Trollmor Well-Known Member

    Aug 19, 2011
    Goatless in Sweden
    Welcome from me, too! :) Those raspberry leaves sound just DELICIOUS! :) Mine loved to eat leaves of many kinds, especially direct from the trees! ;)

    Most goats are, after all, mainly twig and leave eaters, they like grain, but a great amount is not so good for their guts.

    When getting a goat "married" too young, I used to follow the advice from our "king of goat veterinary medicine", Karl-Erik Hammarberg: Feed as much as you can during first half of pregnancy, to make the young mother grow as much as possible herself. During the last half of the pregnancy, the kid(s) grow at most, and the young mother cannot grow herself. So then cut down the fodder (this is very unpopular! ;) ) to prevent the kids from growing too much. The trick is to get a round piece of bone (scull) through a ring of bone (pelvis?).

    This "emergency" advice is valid if the mother is very young. Yours is probably normal size.

    Concerning minerals, one single goat will not need so much that is shows in the bucket. But, of course, you could try an additional kind of salt and/or mineral. If you have a small herd, it might pay to ask neighbours with cows or sheep to buy small pieces of their minerals.

    For my part, I used to have a fecal sample analyzed before deworming, to prevent resistent tribes.

    Good luck now, dear fellow goat midwife, and, again, WELCOME!
     
  8. Littlealps

    Littlealps New Member

    4
    Jan 25, 2019
    Oregon
    Thanks for the idea, I'd not thought that would be a problem with a foot of snow on the ground.
    I checked this morning for lice and found some, so treated with food grade DE and then misted with vinegar, tea tree, peppermint, and clove oil. I'll try and find a magnifying glass and determine what kind of lice they are. Also treated their bedding that got changed the other day.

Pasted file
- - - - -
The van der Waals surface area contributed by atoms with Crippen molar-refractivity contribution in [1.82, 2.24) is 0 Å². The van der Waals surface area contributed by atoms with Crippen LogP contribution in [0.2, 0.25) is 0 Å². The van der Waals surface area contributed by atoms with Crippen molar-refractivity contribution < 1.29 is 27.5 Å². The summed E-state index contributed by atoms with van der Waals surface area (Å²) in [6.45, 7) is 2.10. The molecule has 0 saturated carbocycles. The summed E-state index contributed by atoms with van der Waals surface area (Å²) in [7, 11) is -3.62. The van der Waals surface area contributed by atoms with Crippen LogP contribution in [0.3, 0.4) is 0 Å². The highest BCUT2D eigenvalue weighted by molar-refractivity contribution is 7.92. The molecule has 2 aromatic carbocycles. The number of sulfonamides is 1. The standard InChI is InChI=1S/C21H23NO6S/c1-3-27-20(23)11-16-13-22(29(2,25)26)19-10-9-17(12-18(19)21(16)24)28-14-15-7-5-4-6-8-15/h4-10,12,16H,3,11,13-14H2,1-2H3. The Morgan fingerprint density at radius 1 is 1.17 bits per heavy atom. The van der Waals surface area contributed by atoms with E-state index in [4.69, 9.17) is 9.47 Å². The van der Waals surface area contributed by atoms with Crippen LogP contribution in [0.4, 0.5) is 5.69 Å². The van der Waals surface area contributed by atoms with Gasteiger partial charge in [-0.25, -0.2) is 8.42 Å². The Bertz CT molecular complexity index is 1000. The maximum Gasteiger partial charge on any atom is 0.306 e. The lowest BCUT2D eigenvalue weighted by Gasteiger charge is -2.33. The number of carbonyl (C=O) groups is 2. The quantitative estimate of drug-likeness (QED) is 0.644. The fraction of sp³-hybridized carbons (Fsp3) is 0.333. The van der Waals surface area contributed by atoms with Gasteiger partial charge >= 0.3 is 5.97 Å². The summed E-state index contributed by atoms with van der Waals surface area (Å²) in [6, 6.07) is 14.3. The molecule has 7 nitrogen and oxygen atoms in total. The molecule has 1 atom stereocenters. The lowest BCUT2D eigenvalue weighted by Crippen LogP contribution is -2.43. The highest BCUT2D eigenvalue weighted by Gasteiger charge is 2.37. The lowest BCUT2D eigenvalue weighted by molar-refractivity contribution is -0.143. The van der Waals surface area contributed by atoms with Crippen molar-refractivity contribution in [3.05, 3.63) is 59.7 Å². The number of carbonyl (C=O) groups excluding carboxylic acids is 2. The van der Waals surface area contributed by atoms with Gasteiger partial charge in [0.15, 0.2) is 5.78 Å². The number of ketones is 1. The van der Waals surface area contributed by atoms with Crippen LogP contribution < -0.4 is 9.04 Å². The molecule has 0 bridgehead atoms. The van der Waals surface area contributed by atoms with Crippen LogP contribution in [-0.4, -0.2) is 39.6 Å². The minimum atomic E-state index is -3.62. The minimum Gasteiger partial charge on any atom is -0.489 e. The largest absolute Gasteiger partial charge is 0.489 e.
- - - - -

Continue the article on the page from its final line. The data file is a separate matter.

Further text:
9. Littlealps

    Littlealps New Member

    4
    Jan 25, 2019
    Oregon
    Very helpful advice! My minerals are the best I could find, I got them from a goat dairy that adds extra copper and selenium (our area is deficient). This doe is a bit on the small side for an alpine. My other doe (I have two) was two months older when bred and she's noticeably larger but it could also be genetics as her mamma was big. I've had them since September and am learning all kinds of things as fast as I can! :)
     
  10. Trollmor

    Trollmor Well-Known Member

    Aug 19, 2011
    Goatless in Sweden
    Lack of selenium can be dangerous. Intoxication also possible. Genetics or nutrition or mere age, the important thing is that the kid can pass out.

    Welcome again to the Knowledge Exchange Goat Spot! :)
     
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  11. toth boer goats

    toth boer goats Moderator Staff Member Supporting Member

    Jul 20, 2008
    Corning California
  12. SalteyLove

    SalteyLove Well-Known Member

    Jun 18, 2011
    New England
    How is your pregnant doe now?

    I would begin feeding her some grain/goat pellets to get her stomach used to them as she will need the additional calories, fat, and protein for lactation.
     
  13. toth boer goats

    toth boer goats Moderator Staff Member Supporting Member

    Jul 20, 2008
    Corning California